|Abstract: ||Exposure of female rats to estradiol during the perinatal period affects brain sexual differentiation and induces a long-lasting dysregulation of the gonadal axis with reduced progesterone secretion, associated with persistent reductions in the cerebrocortical, hypothalamic and plasma concentrations of its metabolite, allopregnanolone. Given that allopregnanolone is a potent positive modulator of GABAA receptor (GABAAR) expression and function, it has been evaluated whether neonatal estradiol treatment affects, during adulthood, GABAAR expression and function in the hippocampus, an area that exhibits the two components, tonic and phasic, of the inhibitory GABAergic transmission. Neonatal estradiol administration to female rats induced a selective reduction in hippocampal allopregnanolone levels in adult animals, associated with increased expression of extrasynaptic α4/δ subunit-containing GABAARs and tonic currents. Moreover, the same treatment altered the expression of synaptic receptors containing α1/α4/γ2 subunits as well as phasic currents. The changes in the expression and function of GABAARs, induced by neonatal estradiol treatment, may not be related to the fluctuations in allopregnanolone concentrations, given that vehicle-treated rats in diestrus 1, which have opposite neurosteroid levels than estradiol-treated rats, show the same functional changes in GABAARs as estradiol-treated rats.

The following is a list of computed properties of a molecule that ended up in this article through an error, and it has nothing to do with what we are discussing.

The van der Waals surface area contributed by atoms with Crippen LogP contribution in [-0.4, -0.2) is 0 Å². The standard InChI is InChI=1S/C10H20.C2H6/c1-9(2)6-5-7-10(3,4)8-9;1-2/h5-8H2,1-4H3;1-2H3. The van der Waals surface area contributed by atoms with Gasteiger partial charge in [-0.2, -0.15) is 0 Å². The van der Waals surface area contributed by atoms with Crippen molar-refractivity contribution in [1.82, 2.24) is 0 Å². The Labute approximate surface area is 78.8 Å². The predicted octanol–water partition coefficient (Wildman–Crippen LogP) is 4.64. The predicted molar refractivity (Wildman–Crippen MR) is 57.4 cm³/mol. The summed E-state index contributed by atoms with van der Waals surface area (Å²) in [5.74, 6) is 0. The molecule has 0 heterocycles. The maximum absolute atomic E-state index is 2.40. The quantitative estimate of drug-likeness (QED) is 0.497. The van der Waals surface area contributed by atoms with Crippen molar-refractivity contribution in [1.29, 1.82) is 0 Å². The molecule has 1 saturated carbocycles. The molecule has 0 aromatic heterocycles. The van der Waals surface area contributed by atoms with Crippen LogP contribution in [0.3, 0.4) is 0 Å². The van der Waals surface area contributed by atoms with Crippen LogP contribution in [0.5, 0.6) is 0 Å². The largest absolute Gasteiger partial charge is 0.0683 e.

Allopregnanolone plays an important role in hypothalamic-pituitary-adrenal (HPA) homeostasis and in the stress response. Thus, it has been examined whether neonatal exposure to estradiol was associated with altered HPA axis responsiveness and sensitivity to stress in the adulthood. Neonatal estradiol treatment induced a marked increase in brain and plasma allopregnanolone levels following foot-shock stress, an effect not observed in control animals. Moreover, acute stress increased brain and plasma corticosterone levels to a similar extent in vehicle- and estradiol-treated rats, suggesting that the greater sensitivity of estradiol-treated rats to stress might not involve a dysregulation of the HPA axis. Indeed, the dexamethasone suppression test revealed that hypothalamic and plasma corticosterone levels were decreased to a similar extent in both estradiol- and vehicle-treated adult female rats; moreover, expression of hippocampal glucocorticoid and mineralocorticoid receptors, as well as hypothalamic glucocorticoid receptors, did not differ between estradiol- and vehicle-treated adult female rats, suggesting that the increased stress sensitivity in estradiol-treated rats is independent of HPA axis function. Finally, neonatal estradiol treatment induced a greater enhancement in the extracellular concentrations of dopamine in the prefrontal cortex of adult rats exposed to foot-shock stress, an effect that was normalized by restoring allopregnanolone concentrations with progesterone administration.
These results suggest that neonatal exposure to estradiol plays a major role in the regulation of hippocampal allopregnanolone concentrations, expression and function of GABAARs, as well as stress sensitivity during adulthood. The increased expression and function of α4/δ GABAARs in the hippocampus may represent a homeostatic response to counteract the persistent decrease in allopregnanolone levels induced by neonatal treatment. Given that allopregnanolone has been reported to compensate response to stress, the persistent decrease in its concentrations may account for the higher sensitivity to stress observed in neonatal estradiol-treated rats. These enduring changes in GABAAR plasticity and stress sensitivity may be relevant for regulation of neuronal excitability and for the etiology of psychiatric disorders that originate in development and show sex differences in their prevalence.|